The Changing Art of the Conversation

When I was in high school 20-some-odd years ago, the only way I could really speak to my friends was directly, live and in-person (or close to it). We met face-to-face at school, the mall or various other places teens gathered. We talked on the phone (like many others, I had a second line in my house) either one-on-one or over a party line. Regardless, we actually spoke to each other.

But the method we used for communicating was dictated by the time of day and where we were.

Around that same time, online bulletin boards started becoming popular, paving the way for e-mail. This was the beginning of the change in how we conversed. We shortened our statements, because it was easier to say it than to type it.

Coming out of college, e-mail started spreading even more with America Online, and cell phones were semi-affordable. Now we had more choices. If we wanted to speak to someone at that moment, we could call them. It didn’t matter as much where we were. If we just wanted to send a note, we used e-mail, which still was limited by our location and access. But we could do it in the middle of the night, and it didn’t matter.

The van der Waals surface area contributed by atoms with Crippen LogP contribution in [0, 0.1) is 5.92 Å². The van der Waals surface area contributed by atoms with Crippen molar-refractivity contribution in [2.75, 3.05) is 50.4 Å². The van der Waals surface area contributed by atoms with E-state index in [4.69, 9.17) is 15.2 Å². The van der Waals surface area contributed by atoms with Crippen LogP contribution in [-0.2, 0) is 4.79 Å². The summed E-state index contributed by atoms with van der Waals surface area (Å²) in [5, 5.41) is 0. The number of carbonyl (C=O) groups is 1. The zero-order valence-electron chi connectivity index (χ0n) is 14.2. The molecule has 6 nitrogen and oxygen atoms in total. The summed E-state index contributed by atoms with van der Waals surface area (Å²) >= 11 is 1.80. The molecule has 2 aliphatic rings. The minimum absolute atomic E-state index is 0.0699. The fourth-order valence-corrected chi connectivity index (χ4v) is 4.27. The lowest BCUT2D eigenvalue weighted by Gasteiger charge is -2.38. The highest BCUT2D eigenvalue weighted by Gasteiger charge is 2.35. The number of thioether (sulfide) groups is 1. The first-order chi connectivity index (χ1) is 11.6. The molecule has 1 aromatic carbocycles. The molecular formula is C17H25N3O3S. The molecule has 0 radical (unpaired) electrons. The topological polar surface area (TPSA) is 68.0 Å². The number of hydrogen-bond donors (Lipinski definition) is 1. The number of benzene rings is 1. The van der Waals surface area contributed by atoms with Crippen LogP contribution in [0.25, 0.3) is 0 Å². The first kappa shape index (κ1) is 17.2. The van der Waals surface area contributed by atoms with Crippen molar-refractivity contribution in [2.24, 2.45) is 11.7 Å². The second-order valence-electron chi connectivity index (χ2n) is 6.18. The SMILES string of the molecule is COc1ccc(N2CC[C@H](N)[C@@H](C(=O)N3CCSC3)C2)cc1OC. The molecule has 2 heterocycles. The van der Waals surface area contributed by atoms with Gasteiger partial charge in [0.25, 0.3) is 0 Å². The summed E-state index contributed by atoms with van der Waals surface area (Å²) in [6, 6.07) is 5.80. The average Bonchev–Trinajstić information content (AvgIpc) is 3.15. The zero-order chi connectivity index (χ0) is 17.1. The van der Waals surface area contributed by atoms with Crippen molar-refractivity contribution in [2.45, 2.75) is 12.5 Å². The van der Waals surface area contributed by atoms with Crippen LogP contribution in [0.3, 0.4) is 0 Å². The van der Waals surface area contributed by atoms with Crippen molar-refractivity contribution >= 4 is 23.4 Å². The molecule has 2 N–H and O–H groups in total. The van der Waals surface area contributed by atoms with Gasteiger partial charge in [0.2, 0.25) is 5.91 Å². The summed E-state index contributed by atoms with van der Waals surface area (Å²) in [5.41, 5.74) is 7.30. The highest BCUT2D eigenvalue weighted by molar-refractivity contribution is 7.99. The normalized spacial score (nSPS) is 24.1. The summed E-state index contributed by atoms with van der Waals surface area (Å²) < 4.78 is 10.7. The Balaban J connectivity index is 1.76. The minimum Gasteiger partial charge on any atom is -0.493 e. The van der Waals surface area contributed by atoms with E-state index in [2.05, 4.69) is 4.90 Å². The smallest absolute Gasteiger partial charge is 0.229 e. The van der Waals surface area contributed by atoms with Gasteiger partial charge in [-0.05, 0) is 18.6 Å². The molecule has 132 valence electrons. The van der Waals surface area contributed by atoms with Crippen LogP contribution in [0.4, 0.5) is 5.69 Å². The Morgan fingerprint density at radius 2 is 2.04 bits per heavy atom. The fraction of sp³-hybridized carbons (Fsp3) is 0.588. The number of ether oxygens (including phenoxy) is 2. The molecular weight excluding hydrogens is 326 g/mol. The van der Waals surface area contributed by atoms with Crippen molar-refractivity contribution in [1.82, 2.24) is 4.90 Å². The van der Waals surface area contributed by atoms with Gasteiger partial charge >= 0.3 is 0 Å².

Fast forward another 15 years, and now we can communicate with whomever, whenever and wherever we want. We can call, text, tweet, e-mail, comment or feed to our friends. And we can do all of it with a lot more friends than we ever had before.

There’s one major difference, though. We are no longer having real conversations. We are shooting out bursts of information, random thoughts, reminders. All different kinds of stuff.

Advances in technology allow us to reach many more people quickly and easily. We have new vocabularies. In text messages words look much different than they sound.

And who knows what comes next.

Delivering relevant content to people 1, 3, 5 or 10 years from now is going to be different than it is today. The art of the conversation is changing (some might argue it is going away completely). It’s neither good nor bad, I suppose. It just is. We are well into a 24/7 interactive world. I don’t see that changing. What it will look like is another story.

Think about your marketing content. Think about your audiences. How are you interacting with them? How do they want to interact with you? Does your content match their needs?

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